Rethinking Social Media Plugins
In our endeavors on the web, it is easy, for those who have a hand in contributing to it, to reach for the low hanging fruit. Social plugins are a popular example of this. They are easy to install and often give us the impression that we are adding valuable content enhancements to our sites, an easy win. There are several factors one must consider before adding such things to our own or our client's sites. We may also need to adjust our thinking in what it now means to create a well-balanced experience for all users.
The first thing we need to do is stop and ask ourselves questions. Lots of them. Are social plugins even needed on our site? What are the benefits, if any, of including them? Are we adding them for the sake of adding them or do we have well defined business goals in place that justify their use? The arrival of mobile and responsive design has changed the way many now view the web and throws into question ideas we once thought of as "best practice". In the case of social plugins, we will often include them within a desktop version of our site and abandon them on a mobile version or a responsive site.
What makes having this content present less important under mobile or responsive conditions? If we can strip out such things from our small-screen experiences, what benefits will desktop users gain by being able to interact with them? The experience should be an equal one. Our content transcends screen sizes. We are now seeing a growing number of users who interact with what we create across many devices. Ensuring that we serve a consistent experience across these devices is a smart strategy.
Can I Ever Use Plugins?
It depends (and I know that you all just love that answer). If one does not have an excellent reason for adding social plugins, then it may be wise to err on the side of caution. Unless you are doing something that is truly spectacular with a Social API, plugins are fast becoming white noise on the web. There is no shame in simply linking out to each respective social media site from within our own sites. We have been doing such things for twenty-five years. The backbone of the web is the humble, yet powerful hyperlink. There is no need to cram it all into one space. Social media sites also handle themselves well (and you get much more out of them than you would by interacting with a tiny iframe). Our primary goal is to give users what they need and trust that they will return to the experiences we craft because it has served them well. These are sometimes hard conversations to have with our clients, but we need to have them nonetheless.
But My Client Needs It!
If our clients decide that the content social plugins bring is a necessity, then we should consider using them across all browsers. Regardless of screen size. While it pains me to say it, we cannot be hypocritical. The door swings both ways here. Before you celebrate, though, there are some other important things that we must consider:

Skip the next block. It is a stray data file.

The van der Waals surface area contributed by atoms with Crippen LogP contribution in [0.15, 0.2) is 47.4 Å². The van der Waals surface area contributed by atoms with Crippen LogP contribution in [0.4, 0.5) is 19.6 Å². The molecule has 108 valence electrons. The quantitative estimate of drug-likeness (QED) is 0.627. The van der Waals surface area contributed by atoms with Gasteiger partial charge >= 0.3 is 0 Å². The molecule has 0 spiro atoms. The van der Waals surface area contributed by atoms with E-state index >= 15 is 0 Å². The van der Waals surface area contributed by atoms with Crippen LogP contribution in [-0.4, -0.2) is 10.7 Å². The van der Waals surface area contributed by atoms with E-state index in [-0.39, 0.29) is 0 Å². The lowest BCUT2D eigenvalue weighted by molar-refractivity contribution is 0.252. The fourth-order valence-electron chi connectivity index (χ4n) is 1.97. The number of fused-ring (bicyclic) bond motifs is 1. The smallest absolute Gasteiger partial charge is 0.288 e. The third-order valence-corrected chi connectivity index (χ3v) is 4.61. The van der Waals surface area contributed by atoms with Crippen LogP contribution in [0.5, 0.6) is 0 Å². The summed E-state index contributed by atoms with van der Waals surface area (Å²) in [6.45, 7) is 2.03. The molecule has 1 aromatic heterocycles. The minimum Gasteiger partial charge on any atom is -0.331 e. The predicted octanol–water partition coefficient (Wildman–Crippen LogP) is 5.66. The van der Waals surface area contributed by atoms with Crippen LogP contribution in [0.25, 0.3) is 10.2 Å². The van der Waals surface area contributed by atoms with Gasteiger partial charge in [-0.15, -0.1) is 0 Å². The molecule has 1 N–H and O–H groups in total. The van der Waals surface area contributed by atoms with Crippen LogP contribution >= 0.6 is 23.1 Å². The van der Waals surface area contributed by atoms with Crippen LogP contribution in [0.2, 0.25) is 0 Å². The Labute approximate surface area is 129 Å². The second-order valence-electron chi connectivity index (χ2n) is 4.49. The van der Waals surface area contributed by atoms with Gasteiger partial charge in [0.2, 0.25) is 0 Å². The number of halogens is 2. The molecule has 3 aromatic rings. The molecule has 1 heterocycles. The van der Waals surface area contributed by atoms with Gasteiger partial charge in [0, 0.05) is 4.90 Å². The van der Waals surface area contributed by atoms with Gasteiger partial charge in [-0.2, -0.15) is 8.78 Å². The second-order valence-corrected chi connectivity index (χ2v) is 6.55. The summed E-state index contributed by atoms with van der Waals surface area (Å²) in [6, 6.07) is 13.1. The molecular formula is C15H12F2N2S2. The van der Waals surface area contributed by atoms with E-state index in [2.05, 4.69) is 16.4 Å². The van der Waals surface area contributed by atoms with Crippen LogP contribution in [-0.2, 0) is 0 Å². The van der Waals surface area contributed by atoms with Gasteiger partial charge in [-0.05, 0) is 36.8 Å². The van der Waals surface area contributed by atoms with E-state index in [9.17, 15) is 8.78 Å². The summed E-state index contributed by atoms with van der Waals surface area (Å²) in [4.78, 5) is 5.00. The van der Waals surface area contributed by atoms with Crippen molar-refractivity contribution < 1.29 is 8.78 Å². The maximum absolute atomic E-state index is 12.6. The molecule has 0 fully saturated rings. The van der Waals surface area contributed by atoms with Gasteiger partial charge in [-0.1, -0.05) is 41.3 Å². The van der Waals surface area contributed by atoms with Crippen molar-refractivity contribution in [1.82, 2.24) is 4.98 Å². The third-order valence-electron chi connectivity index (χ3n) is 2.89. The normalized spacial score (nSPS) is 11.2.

Performance has become a hot topic lately, especially now that we are building sites that need to work well on many devices. Mobile device users have data plans and our sites also need to be accessible over varying connection speeds. It is irresponsible to create an experience without any regard for these factors. Do social widgets fit in here or do they only serve to hinder the core experience?
We must be mindful of the decisions we now make. Performance has just as great an impact on the experience as engaging content or design might have. It is often the things we can't see that are the easiest to forget about. If we are not handling performance well, we could be jeopardizing the entire experience. A site that performs poorly can leave a negative impression on our end users, which could damage a client's brand. Imagine yourself on a big name brand website that takes a long time to load. Will you leave, frustrated, and visit a competitors site or complain about it on social media (or both)? Google now factors in site speed into ranking as well. Are plugins worth it now?
Social widgets track user movement. Is that acceptable for the companies we are doing business with on the web? It might not be. How well versed are we in our client's privacy policies?
The web is replete with security issues. Are you opening yourself up to further risk by including plugins? You might be, so we need to approach with caution.
As always, keep in mind that we are stewards of our client's brand and must ensure that we are creating as wonderful an experience as we possibly can for their users. That is our responsibility as makers. The time for gimmicks, fads, or attempts to buck the system in a vain attempt to attract more visitors is a waste of time. Let's focus that energy on creating useful websites and applications for all instead!